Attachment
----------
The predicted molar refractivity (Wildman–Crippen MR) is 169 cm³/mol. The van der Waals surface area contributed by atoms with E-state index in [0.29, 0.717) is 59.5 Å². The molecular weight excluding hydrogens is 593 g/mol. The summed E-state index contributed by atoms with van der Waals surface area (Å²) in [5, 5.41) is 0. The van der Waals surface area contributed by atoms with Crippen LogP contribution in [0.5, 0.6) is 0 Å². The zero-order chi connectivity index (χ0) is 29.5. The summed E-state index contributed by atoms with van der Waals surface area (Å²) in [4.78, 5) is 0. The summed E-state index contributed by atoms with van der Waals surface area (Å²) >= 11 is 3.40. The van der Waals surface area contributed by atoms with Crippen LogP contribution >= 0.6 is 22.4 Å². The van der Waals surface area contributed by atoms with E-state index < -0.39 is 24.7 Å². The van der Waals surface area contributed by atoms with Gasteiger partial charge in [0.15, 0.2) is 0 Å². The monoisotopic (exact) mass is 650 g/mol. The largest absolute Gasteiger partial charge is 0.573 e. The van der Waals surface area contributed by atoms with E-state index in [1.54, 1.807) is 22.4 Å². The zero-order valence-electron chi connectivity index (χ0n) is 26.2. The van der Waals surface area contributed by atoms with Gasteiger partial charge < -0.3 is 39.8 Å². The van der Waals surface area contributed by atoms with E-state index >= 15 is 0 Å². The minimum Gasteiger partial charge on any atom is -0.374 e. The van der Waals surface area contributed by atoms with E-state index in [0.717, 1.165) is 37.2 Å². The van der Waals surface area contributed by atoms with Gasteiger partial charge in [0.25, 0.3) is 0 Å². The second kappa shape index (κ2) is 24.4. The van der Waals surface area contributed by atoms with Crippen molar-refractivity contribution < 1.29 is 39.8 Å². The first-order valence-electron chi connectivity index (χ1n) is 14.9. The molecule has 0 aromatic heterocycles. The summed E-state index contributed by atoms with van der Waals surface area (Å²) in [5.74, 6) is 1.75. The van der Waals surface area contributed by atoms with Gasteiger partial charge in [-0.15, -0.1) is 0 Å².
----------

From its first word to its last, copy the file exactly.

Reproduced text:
The predicted molar refractivity (Wildman–Crippen MR) is 169 cm³/mol. The van der Waals surface area contributed by atoms with E-state index in [0.29, 0.717) is 59.5 Å². The molecular weight excluding hydrogens is 593 g/mol. The summed E-state index contributed by atoms with van der Waals surface area (Å²) in [5, 5.41) is 0. The van der Waals surface area contributed by atoms with Crippen LogP contribution in [0.5, 0.6) is 0 Å². The zero-order chi connectivity index (χ0) is 29.5. The summed E-state index contributed by atoms with van der Waals surface area (Å²) in [4.78, 5) is 0. The summed E-state index contributed by atoms with van der Waals surface area (Å²) >= 11 is 3.40. The van der Waals surface area contributed by atoms with Crippen LogP contribution >= 0.6 is 22.4 Å². The van der Waals surface area contributed by atoms with E-state index < -0.39 is 24.7 Å². The van der Waals surface area contributed by atoms with Gasteiger partial charge in [0.15, 0.2) is 0 Å². The monoisotopic (exact) mass is 650 g/mol. The largest absolute Gasteiger partial charge is 0.573 e. The van der Waals surface area contributed by atoms with E-state index in [1.54, 1.807) is 22.4 Å². The zero-order valence-electron chi connectivity index (χ0n) is 26.2. The van der Waals surface area contributed by atoms with Gasteiger partial charge < -0.3 is 39.8 Å². The van der Waals surface area contributed by atoms with E-state index >= 15 is 0 Å². The minimum Gasteiger partial charge on any atom is -0.374 e. The van der Waals surface area contributed by atoms with E-state index in [0.717, 1.165) is 37.2 Å². The van der Waals surface area contributed by atoms with Gasteiger partial charge in [0.25, 0.3) is 0 Å². The second kappa shape index (κ2) is 24.4. The van der Waals surface area contributed by atoms with Crippen molar-refractivity contribution < 1.29 is 39.8 Å². The first-order valence-electron chi connectivity index (χ1n) is 14.9. The molecule has 0 aromatic heterocycles. The summed E-state index contributed by atoms with van der Waals surface area (Å²) in [5.74, 6) is 1.75. The van der Waals surface area contributed by atoms with Gasteiger partial charge in [-0.15, -0.1) is 0 Å².